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    Re: The expression "terrestrial navigation"
    From: Bill Lionheart
    Date: 2017 Feb 19, 10:49 +0000

    Before seeing this discussion and the references cited I would not
    have thought terrestrial navigation meant anything other than
    navigating on land!  A quick search showed me that it is used in the
    way I imagined when describing the navigation of non-human animals
    (terrestrial animals as oppose to marine or aquatic animals), and as
    list members pointed out now widely used to mean coastal navigation or
    pilotage. A rather silly usage in my opinion.
    The semantic difficulty is that when we say "X navigation" for
    adjective X does X mean the reference points we use (celestial bodies,
    terrestrial land marks/beacons, or orbiting space vehicles) or the
    medium in which we travel. I am no linguist but are we a victim here
    of the very simplified grammar of case in English? In other languages
    perhaps an ending would indicate navigation by land (marks),
    instrumental case, rather than navigation on land locative case.
    (perhaps speakers of more grammatically complicated languages will
    chip in?)
    We could make it simple be saying "navigation on land", "navigation at
    sea", "navigation by stars", "navigation by land marks" Doesn't sound
    nearly as fancy but seems more specific to me. Perhaps such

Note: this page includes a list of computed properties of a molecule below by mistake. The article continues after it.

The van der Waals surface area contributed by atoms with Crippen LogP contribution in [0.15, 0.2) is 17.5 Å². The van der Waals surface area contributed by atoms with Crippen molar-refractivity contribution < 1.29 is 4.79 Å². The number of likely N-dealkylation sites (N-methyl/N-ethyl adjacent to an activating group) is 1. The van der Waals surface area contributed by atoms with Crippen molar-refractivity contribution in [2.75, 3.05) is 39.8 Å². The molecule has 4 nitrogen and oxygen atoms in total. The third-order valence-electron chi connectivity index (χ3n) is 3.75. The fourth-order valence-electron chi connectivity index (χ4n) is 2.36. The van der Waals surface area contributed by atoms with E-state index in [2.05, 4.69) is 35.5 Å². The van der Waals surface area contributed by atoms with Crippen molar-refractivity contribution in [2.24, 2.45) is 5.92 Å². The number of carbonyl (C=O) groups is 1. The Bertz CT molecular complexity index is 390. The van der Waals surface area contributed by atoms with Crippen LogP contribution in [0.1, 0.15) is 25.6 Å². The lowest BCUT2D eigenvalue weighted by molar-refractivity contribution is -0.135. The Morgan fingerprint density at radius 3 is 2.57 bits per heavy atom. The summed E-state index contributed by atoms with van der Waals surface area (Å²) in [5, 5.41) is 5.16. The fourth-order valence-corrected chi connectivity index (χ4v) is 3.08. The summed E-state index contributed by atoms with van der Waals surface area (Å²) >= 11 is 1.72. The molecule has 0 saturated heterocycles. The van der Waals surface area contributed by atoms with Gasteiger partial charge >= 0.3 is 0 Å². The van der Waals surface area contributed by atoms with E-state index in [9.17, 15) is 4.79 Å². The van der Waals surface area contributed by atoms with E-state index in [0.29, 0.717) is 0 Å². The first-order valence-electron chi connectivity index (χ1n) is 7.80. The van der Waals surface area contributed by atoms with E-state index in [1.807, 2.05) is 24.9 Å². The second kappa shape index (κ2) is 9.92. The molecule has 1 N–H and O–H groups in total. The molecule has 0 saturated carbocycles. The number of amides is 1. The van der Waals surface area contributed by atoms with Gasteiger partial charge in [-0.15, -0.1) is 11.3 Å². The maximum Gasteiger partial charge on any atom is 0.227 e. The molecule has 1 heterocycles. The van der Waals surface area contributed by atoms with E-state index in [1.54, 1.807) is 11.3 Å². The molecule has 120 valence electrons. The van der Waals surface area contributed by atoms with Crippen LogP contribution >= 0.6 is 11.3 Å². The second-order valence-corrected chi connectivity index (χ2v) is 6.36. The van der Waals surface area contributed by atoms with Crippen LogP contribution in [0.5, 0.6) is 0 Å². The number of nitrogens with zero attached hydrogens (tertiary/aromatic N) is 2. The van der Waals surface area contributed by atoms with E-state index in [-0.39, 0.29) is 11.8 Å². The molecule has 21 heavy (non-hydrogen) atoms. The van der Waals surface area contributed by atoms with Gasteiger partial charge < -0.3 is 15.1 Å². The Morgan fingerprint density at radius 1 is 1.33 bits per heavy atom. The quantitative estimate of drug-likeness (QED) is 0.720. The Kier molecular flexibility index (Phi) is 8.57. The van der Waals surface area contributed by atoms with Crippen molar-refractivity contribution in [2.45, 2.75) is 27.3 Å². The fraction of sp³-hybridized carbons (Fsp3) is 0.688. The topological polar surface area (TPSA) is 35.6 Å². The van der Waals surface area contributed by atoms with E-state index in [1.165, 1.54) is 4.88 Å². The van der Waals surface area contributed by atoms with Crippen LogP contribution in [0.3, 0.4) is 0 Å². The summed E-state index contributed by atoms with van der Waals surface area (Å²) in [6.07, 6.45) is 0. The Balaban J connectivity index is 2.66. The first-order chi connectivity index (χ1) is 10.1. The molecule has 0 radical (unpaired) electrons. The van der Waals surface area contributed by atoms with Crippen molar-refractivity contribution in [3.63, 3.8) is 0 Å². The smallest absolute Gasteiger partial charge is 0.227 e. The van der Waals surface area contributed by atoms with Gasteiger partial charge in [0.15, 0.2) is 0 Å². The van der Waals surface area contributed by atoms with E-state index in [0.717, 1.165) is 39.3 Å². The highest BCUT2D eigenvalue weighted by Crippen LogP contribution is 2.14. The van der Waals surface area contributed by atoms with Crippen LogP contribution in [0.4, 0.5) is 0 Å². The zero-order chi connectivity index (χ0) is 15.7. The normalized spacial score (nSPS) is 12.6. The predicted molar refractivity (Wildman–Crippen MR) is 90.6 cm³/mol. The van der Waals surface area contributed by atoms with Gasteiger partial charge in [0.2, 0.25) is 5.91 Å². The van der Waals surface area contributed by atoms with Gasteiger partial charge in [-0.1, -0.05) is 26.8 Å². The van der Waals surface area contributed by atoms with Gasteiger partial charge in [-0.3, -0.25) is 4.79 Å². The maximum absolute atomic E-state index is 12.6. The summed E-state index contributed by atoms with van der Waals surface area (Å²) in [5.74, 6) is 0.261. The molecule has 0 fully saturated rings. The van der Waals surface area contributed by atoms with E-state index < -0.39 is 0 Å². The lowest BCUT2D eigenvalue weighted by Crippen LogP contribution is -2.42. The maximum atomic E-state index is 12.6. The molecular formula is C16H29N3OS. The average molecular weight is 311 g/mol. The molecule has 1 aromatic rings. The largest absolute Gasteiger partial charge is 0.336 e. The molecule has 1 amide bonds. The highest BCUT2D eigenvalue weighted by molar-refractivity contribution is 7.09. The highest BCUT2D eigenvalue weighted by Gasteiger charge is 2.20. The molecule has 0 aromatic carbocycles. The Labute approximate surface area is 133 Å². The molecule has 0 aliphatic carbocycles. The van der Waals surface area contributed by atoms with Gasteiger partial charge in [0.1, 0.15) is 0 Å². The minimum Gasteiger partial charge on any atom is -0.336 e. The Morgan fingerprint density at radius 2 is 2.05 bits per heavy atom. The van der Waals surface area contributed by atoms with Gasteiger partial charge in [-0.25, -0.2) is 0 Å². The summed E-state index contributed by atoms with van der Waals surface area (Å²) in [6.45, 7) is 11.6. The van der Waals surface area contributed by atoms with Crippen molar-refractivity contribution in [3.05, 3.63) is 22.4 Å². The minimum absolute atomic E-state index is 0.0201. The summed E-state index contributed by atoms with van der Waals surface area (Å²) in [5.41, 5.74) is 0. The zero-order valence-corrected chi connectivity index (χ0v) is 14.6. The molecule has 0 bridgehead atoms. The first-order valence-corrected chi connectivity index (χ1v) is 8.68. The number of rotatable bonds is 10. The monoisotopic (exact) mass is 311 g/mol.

specificity is useful in titles of books or papers?
    Bill Lionheart
    On 19 February 2017 at 06:28, Henry Halboth  wrote:
    > Frank,
    > Prior to posting my previous on this subject I had checked m copy of the
    > International Maritime Dictionary wherein I found the term "geo-navigation"
    > defined, but again no reference to "terrestrial navigation" whatsoever.
    > Henry
    > On Sat, Feb 18, 2017 at 2:43 PM, Frank Reed 
    > wrote:
    >> Don S, you wrote:
    >> "The earliest use that I have found is 1831, by Sir Walter Scott in his
    >> novel Castle Dangerous, though the usage seems metaphorical."
    >> Sir Walter Scott... a monkey with a typewriter. :) Wikipedia has a very
    >> informative article on the Infinite Monkey Theorem, by the way. In this
    >> context, I call that an accidental hit. Words get paired together in
    >> innumerable combinations, and the pairing "terrestrial navigation" pops up
    >> here and there throughout the available literature. But this new modern
    >> usage does not appear in the expected places. To me the most compelling
    >> evidence was discovering that there are no books with that phrase in the
    >> title except a few accidental cases like extra-terrestrial navigation and,
    >> most importantly, those two exam prep manuals (one as yet unpublished!).
    >> A similar accidental hit, while I'm thinking of it, is the first recorded
    >> usage of the word chronometer, around 1718 if I remember correctly. But it
    >> does not qualify as the origin of the later word and its still current
    >> meaning because it was intended as pure satire --a funny, overly-academic
    >> sounding word designed to parody the new scientific lingo of the day.
    >> Frank Reed
    Professor of Applied Mathematics

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